By Dan Kennedy • The press, politics, technology, culture and other passions

Iran, nukes, and fear: A potent op-ed combo platter

Compare and contrast. In the New York Times, Senator Ted Cruz whips up the fear regarding the nuclear deal between the United States and Iran:

The mullahs’ policy is, by their own admission, unchanged. It is the same one that inspired the so-called revolutionaries of 1979 to take 52 Americans as hostages for 444 days, and motivated murderous attacks on Israelis and Americans from Buenos Aires to Beirut to Baghdad over the subsequent decades. The only thing that is changing now is the potential scale of this violence, as they seek to replace truck bombs and roadside explosive devices with the most destructive weapons on the planet and the means to deliver them.

In the Boston Globe, Stephen Kinzer writes that what hardliners in both countries really fear is that the nuclear deal might actually work:

Extremists in the United States and Iran have joined to derail this 10-month-old deal. They share a horror scenario: an Iran that is successfully integrated into the Middle East and the wider world, increasingly free at home and responsible in its neighborhood. Militants in Washington fear that this would give Iran a regional role commensurate with its history, size, and power, while they wish to see it tied down forever. Militants in Tehran fear that cooperating with the outside world will erode their authority and possibly lead to collapse of the Islamic Republic. These are reasonable fears.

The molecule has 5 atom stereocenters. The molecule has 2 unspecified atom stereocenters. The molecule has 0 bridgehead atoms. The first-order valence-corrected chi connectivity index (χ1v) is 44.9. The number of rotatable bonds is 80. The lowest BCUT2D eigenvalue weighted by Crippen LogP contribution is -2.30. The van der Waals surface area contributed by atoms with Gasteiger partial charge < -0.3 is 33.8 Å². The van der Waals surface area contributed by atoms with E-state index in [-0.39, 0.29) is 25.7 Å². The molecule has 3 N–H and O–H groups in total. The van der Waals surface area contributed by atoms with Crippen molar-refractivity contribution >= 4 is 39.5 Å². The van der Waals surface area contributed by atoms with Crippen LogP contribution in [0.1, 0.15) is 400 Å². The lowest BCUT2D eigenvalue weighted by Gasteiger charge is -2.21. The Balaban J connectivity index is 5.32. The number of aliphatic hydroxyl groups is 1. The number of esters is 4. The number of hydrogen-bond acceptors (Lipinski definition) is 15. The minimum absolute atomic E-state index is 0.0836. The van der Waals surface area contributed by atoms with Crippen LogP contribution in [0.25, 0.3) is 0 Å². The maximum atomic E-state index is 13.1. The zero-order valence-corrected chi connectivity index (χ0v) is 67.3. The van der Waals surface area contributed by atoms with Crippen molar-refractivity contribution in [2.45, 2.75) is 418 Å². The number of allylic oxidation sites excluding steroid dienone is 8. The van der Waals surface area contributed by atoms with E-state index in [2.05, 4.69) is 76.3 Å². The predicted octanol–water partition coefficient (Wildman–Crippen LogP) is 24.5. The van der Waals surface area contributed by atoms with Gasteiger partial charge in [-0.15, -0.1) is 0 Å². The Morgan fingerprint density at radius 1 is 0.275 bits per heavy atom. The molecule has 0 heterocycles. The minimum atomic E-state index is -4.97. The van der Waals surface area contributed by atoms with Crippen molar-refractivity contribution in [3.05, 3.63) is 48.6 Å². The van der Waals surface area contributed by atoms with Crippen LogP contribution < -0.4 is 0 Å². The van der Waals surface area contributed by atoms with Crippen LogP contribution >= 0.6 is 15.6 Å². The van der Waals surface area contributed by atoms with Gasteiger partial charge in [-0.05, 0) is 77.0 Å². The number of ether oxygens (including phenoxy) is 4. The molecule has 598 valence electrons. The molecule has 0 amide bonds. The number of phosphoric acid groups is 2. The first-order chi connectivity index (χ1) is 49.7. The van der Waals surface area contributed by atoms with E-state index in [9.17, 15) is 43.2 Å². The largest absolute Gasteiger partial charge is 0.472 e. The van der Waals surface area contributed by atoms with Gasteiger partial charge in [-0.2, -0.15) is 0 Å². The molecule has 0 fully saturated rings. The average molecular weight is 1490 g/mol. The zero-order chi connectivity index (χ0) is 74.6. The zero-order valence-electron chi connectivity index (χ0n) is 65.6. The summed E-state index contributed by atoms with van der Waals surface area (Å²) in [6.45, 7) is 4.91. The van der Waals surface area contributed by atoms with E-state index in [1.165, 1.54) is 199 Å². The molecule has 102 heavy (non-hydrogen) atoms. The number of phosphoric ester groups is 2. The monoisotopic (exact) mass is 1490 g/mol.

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  1. It is part of the Republican mythos that Obama’s policies, both home and abroad, have been a disaster. No matter what the actual facts are, they have to “make America great again.” A muscular, interventionist foreign policy is part and parcel of it. Never mind when President Hillary Clinton does it, they will hate every minute of it.

    One great aspect of Obama’s foreign policy is not tilting to every Saudi whim. The Saudis have not been our friends; it’s time we stopped treating them as such.

    What are the figures on how many centrifuges Iran had in 2009 vs today? How much enriched uranium does Iran have now vs 2009?

    • Iran had about 19,000 centrifuges at its Natanz and Fordow sites, as well as approximately 10 tons of low-enriched uranium (LEU) that had been produced there. Experts concluded that this enrichment capability and LEU stockpile would allow Iran to produce around 25 kilograms of weapons-grade uranium, sufficient for a single nuclear weapon, within two to three months after the respective political decision was made.

      The 2015 agreement directs Iran to reduce its Natanz enrichment capacities to a maximum level of 6,104 first-generation IR-1 centrifuges, of which no more than 5,060 can enrich uranium during the first ten years.

      For the next fifteen years, Natanz will be Iran’s only uranium enrichment site; Iran is prohibited from constructing other enrichment facilities or enriching uranium over 3.67 percent. Its low-enriched uranium stockpiles should not exceed 300 kilograms.

      So from 19,000 to 5,000 centrifuges and from over 10 tons to 0.33 tons.

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